For more than 30 years, a Renown NICU nurse has been an important part of the fabric of her patients’ lives, including a newborn who stayed in the NICU under her care for 111 days.
When Joye Kinkade went into labor at 36 weeks and needed an emergency cesarean section, Gail Adler, R.N., was by her side.
And on Jan. 25, the 111th day of Kinkade’s son’s stay in Renown’s Neonatal Intensive Care Unit (NICU) — the same day he was transferred to Lucile Packard Children’s Hospital Stanford — Adler was still by the family’s side.
“Gail took a special interest in Ben and got to know him — his quirks and what works for him and doesn’t,” Kinkade says. “Gail communicated with me. She let me learn and help with Ben and build a relationship where we are his co-caregivers. It’s all meant so much.”
Ben was diagnosed with a genetic disorder called trisomy 18 when he was still in the womb. He was also born with long gap esophageal atresia, which results in the inability to swallow. Kinkade said she and her family were given “a very grim outlook on his life.” Ben was born Oct. 6 at 3 pounds, 2 ounces and had to be resuscitated at birth by Adler and other clinicians.
But 111 days later, on Jan. 24, Ben weighed in at nearly 10 pounds.
A Noticeable Passion for Tiny Lives
Adler, a NICU RN with more than 30 years of experience and a member of the NICU transport team, is driven by her desire to provide babies and their families the best beginnings possible.
“I love primary nursing because I get to stay with one baby throughout their stay and get to know their them and their parents,” she says. “I am able to be there for them and have a continuity of care.”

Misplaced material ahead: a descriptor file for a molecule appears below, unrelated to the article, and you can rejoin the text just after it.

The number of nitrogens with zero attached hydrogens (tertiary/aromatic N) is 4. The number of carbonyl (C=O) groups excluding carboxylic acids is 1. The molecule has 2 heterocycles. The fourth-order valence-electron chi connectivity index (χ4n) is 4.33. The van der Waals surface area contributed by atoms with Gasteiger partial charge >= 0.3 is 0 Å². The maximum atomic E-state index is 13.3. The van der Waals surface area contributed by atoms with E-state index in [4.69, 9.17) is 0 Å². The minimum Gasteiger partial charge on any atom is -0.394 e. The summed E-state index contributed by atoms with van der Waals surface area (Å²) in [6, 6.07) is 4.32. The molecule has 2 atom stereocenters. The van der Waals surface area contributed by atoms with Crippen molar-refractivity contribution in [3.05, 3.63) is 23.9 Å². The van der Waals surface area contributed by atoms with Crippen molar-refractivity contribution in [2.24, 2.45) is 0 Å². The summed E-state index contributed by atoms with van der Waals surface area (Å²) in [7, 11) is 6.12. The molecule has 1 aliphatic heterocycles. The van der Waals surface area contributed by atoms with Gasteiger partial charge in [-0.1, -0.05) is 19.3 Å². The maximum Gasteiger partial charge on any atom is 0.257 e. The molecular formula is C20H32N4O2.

Adler served as Ben’s primary nurse — a nurse who is assigned to a patient who has an extended stay. Kinkade, who lives in Fallon with her husband and son, stayed locally in Reno in order to visit Ben. She went home on the weekends, comforted knowing Adler was Ben’s nurse at night.
“When I go to Fallon to be with my family and rest as best as I can, I know Gail is here taking extra special care of him,” Kinkade says. “That really sets my mind at ease.”
Adler did some wonderful things for Ben’s family during their stay — things like decorating his mobile with a string of lights at Christmas, making him a crown for his 100th day in the NICU, and bringing him a little stuffed animal dog, blankets and outfits.
Adler also made a care journal specific to Ben that will follow him throughout his healthcare journey.
“Adler encouraged everybody to write things in the journal that they knew would help him,” Kinkade says. “That has been a huge help — to be able to have consistent care. His needs are so specific. If one thing gets out of whack, then he is compromised. ”
A Source of Inspiration for RNs
Adler not only has a lasting impact on her patients and their families, but also on her fellow nurses. In a recent nomination for a nursing award, fellow NICU nurse Stephanie Aitken said Adler’s level of patient care serves as an inspiration.
“I am definitely inspired and hope that after 30 years my heart is still half as full as Gail’s to be able to show such compassion every time you clock in for work,” Aitken wrote. “I know our babies’ parents adore Gail and feel like they can never repay her for being their support, resource and angel to watch over their baby every night.”